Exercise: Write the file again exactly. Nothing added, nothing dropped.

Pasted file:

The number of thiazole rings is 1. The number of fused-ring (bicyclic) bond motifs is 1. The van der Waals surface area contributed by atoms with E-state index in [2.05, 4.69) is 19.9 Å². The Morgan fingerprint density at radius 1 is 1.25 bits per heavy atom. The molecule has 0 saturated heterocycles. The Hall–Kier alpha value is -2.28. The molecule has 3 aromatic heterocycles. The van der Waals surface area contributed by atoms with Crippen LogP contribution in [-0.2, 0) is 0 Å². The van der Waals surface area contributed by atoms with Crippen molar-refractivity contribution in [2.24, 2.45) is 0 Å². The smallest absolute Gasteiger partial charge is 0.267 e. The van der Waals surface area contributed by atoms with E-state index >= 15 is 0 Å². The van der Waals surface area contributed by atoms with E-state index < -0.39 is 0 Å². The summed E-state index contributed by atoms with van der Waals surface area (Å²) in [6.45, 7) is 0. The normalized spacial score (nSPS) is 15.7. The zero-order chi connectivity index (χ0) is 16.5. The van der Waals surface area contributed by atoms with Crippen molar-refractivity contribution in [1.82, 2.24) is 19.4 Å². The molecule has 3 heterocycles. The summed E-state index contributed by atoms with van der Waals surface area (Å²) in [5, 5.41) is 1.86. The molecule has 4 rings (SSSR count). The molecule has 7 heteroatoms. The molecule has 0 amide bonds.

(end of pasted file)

The number of thiazole rings is 1. The number of fused-ring (bicyclic) bond motifs is 1. The van der Waals surface area contributed by atoms with E-state index in [2.05, 4.69) is 19.9 Å². The Morgan fingerprint density at radius 1 is 1.25 bits per heavy atom. The molecule has 0 saturated heterocycles. The Hall–Kier alpha value is -2.28. The molecule has 3 aromatic heterocycles. The van der Waals surface area contributed by atoms with Crippen LogP contribution in [-0.2, 0) is 0 Å². The van der Waals surface area contributed by atoms with Crippen molar-refractivity contribution in [2.24, 2.45) is 0 Å². The smallest absolute Gasteiger partial charge is 0.267 e. The van der Waals surface area contributed by atoms with E-state index >= 15 is 0 Å². The van der Waals surface area contributed by atoms with E-state index < -0.39 is 0 Å². The summed E-state index contributed by atoms with van der Waals surface area (Å²) in [6.45, 7) is 0. The normalized spacial score (nSPS) is 15.7. The zero-order chi connectivity index (χ0) is 16.5. The van der Waals surface area contributed by atoms with Crippen molar-refractivity contribution in [1.82, 2.24) is 19.4 Å². The molecule has 3 heterocycles. The summed E-state index contributed by atoms with van der Waals surface area (Å²) in [5, 5.41) is 1.86. The molecule has 4 rings (SSSR count). The molecule has 7 heteroatoms. The molecule has 0 amide bonds.